Jul 8, 2022 - Energy & Environment

Amazon deforestation hits record high

Photo of large tree trunks in a deforested area
Officials from Para State, northern Brazil, inspect a deforested area in the Amazon rainforest during surveillance in the municipality of Pacaja on Sept. 22, 2021. Photo: Evaristo Sa/AFP via Getty Images

New data from the Brazilian Space Agency shows that deforestation in the Amazon has hit an all-time high, the Washington Post reports.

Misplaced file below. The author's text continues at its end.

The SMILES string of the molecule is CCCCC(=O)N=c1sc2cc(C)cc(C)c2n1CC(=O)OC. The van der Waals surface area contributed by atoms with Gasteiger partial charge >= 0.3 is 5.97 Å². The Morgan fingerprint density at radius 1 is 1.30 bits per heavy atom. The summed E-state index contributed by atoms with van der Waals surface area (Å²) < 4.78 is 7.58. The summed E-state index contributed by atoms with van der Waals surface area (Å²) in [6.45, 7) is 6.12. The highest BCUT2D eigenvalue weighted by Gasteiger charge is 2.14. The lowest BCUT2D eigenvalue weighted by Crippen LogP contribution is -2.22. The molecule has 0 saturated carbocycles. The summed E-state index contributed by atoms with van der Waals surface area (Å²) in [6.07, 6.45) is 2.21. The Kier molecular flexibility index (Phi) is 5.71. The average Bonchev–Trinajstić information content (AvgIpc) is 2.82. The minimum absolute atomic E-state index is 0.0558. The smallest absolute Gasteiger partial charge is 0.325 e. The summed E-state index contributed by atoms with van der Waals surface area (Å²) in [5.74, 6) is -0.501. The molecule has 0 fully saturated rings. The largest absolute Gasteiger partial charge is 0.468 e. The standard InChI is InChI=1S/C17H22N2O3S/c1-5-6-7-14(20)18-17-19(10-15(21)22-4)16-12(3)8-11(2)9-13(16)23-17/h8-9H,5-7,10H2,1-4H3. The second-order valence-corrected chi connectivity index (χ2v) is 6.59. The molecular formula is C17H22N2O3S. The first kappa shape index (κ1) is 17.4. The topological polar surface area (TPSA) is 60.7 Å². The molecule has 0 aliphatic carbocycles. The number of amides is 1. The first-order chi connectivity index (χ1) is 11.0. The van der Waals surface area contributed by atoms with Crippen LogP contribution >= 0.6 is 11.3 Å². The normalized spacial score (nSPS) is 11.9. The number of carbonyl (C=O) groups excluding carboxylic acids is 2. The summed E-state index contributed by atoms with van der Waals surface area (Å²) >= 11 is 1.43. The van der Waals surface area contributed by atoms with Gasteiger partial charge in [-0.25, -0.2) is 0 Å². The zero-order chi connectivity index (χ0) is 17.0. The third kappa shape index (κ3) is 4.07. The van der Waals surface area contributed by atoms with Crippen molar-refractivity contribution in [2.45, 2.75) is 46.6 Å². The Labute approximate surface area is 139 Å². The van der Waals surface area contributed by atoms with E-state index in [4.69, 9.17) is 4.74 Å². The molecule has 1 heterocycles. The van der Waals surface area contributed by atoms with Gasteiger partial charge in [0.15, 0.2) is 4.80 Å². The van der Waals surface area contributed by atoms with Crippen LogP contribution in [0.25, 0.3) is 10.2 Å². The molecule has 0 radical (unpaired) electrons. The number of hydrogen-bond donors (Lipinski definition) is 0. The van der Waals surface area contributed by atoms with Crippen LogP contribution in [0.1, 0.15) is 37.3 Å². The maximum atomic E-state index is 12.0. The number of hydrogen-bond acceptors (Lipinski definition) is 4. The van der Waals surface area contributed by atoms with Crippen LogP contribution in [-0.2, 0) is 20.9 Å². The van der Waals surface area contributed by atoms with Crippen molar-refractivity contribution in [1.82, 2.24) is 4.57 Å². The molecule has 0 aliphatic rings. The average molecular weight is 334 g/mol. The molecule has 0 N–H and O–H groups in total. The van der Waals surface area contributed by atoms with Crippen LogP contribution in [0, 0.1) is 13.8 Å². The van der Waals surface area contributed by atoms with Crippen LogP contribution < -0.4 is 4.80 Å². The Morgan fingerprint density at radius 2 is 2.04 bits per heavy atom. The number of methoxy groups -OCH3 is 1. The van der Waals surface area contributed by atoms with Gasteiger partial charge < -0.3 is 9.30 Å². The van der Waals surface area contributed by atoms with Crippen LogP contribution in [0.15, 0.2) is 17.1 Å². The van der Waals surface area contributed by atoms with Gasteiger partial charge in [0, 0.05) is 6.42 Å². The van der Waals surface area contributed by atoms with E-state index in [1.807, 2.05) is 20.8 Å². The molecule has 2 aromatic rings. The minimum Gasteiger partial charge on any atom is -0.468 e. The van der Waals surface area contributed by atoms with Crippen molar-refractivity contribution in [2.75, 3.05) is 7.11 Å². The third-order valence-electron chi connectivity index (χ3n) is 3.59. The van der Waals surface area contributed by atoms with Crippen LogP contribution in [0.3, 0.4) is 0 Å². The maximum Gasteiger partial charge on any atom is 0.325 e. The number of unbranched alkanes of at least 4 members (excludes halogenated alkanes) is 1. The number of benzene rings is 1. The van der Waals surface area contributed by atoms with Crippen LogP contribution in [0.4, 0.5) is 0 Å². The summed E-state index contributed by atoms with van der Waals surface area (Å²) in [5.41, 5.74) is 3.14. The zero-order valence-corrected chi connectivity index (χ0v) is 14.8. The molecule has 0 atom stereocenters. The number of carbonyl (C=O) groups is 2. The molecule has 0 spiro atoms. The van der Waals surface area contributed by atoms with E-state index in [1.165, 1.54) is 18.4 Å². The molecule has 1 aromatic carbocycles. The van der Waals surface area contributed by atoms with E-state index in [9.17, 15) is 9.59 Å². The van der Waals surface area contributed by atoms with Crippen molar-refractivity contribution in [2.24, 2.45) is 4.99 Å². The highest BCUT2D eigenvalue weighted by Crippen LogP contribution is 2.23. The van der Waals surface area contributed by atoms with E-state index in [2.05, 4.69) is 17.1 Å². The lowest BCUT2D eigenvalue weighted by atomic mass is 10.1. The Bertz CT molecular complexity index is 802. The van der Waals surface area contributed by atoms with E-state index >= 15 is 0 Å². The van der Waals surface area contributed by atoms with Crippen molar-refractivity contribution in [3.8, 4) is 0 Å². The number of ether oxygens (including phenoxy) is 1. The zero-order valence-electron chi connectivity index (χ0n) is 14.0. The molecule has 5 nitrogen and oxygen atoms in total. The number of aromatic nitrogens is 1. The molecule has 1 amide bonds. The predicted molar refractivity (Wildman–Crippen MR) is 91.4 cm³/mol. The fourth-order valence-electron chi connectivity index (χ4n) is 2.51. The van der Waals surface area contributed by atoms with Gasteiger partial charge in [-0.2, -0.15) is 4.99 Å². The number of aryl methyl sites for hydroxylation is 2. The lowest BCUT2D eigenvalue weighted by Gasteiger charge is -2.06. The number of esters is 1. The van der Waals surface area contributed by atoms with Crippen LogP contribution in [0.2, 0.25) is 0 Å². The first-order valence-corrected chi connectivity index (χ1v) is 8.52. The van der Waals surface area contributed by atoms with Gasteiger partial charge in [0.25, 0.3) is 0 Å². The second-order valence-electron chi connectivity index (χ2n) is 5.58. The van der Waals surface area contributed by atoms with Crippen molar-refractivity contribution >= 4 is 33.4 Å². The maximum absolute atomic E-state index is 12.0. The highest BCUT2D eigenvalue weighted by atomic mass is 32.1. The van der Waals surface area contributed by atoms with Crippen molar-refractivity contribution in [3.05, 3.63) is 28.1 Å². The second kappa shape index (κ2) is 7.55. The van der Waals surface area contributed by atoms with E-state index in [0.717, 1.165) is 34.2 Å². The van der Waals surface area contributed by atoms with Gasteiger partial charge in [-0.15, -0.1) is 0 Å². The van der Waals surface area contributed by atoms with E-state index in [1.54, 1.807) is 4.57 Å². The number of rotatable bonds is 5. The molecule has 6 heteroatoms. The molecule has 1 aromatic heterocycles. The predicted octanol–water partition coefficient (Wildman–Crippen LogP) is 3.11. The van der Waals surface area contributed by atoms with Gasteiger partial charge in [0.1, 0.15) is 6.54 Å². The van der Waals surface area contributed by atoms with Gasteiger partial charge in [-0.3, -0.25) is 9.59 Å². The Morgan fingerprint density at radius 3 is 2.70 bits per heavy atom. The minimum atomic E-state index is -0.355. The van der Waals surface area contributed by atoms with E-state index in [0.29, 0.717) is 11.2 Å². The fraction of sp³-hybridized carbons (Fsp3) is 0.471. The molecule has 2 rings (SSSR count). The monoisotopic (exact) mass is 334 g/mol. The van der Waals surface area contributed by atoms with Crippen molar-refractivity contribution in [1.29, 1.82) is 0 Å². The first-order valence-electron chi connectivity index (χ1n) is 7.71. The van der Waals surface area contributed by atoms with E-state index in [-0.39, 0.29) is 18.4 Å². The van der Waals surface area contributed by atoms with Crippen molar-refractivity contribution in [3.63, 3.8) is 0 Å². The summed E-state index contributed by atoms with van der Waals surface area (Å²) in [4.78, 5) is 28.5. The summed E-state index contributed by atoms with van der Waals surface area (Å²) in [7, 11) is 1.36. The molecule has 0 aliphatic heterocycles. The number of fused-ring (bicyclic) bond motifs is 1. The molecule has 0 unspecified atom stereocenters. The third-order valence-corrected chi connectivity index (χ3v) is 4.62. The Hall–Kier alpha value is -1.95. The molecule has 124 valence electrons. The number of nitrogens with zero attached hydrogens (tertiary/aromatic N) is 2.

Why it matters: The largest and most biodiverse rainforest on the planet has in recent years faced rapid deforestation, which reached a 15-year high last November after it soared 22% in one year.

Details: The Amazon, which plays an essential role in slowing global warming, lost over 3,900 square kilometers — five times the size of New York City — of its forest in the first six months of 2022.

The big picture: Indigenous people in Brazil have called for a halt to deforestation for years, placing blame at far-right President Jair Bolsonaro's feet.

  • Some scientists have said the Amazon could lose 20%-25% of its forest in the next decade and reach a point of no return, per the Post.
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